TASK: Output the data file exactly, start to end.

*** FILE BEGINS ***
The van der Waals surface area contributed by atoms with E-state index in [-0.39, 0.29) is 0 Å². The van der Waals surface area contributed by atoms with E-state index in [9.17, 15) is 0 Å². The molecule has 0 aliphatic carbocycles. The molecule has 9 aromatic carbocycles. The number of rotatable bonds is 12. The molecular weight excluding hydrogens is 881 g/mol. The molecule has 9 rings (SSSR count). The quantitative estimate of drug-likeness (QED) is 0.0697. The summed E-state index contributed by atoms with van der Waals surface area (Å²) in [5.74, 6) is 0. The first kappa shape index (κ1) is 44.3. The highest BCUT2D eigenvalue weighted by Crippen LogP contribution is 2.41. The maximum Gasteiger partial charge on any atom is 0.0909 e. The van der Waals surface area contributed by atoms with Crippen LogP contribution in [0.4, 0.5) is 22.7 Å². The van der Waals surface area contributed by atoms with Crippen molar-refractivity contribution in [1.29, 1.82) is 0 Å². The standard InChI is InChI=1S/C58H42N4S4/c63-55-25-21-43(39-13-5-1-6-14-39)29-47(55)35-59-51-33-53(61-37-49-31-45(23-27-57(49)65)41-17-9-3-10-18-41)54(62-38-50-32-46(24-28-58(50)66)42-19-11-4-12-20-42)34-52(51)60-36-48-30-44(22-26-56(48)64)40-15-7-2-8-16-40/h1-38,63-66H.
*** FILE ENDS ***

The van der Waals surface area contributed by atoms with E-state index in [-0.39, 0.29) is 0 Å². The van der Waals surface area contributed by atoms with E-state index in [9.17, 15) is 0 Å². The molecule has 0 aliphatic carbocycles. The molecule has 9 aromatic carbocycles. The number of rotatable bonds is 12. The molecular weight excluding hydrogens is 881 g/mol. The molecule has 9 rings (SSSR count). The quantitative estimate of drug-likeness (QED) is 0.0697. The summed E-state index contributed by atoms with van der Waals surface area (Å²) in [5.74, 6) is 0. The first kappa shape index (κ1) is 44.3. The highest BCUT2D eigenvalue weighted by Crippen LogP contribution is 2.41. The maximum Gasteiger partial charge on any atom is 0.0909 e. The van der Waals surface area contributed by atoms with Crippen LogP contribution in [0.4, 0.5) is 22.7 Å². The van der Waals surface area contributed by atoms with Crippen molar-refractivity contribution in [1.29, 1.82) is 0 Å². The standard InChI is InChI=1S/C58H42N4S4/c63-55-25-21-43(39-13-5-1-6-14-39)29-47(55)35-59-51-33-53(61-37-49-31-45(23-27-57(49)65)41-17-9-3-10-18-41)54(62-38-50-32-46(24-28-58(50)66)42-19-11-4-12-20-42)34-52(51)60-36-48-30-44(22-26-56(48)64)40-15-7-2-8-16-40/h1-38,63-66H.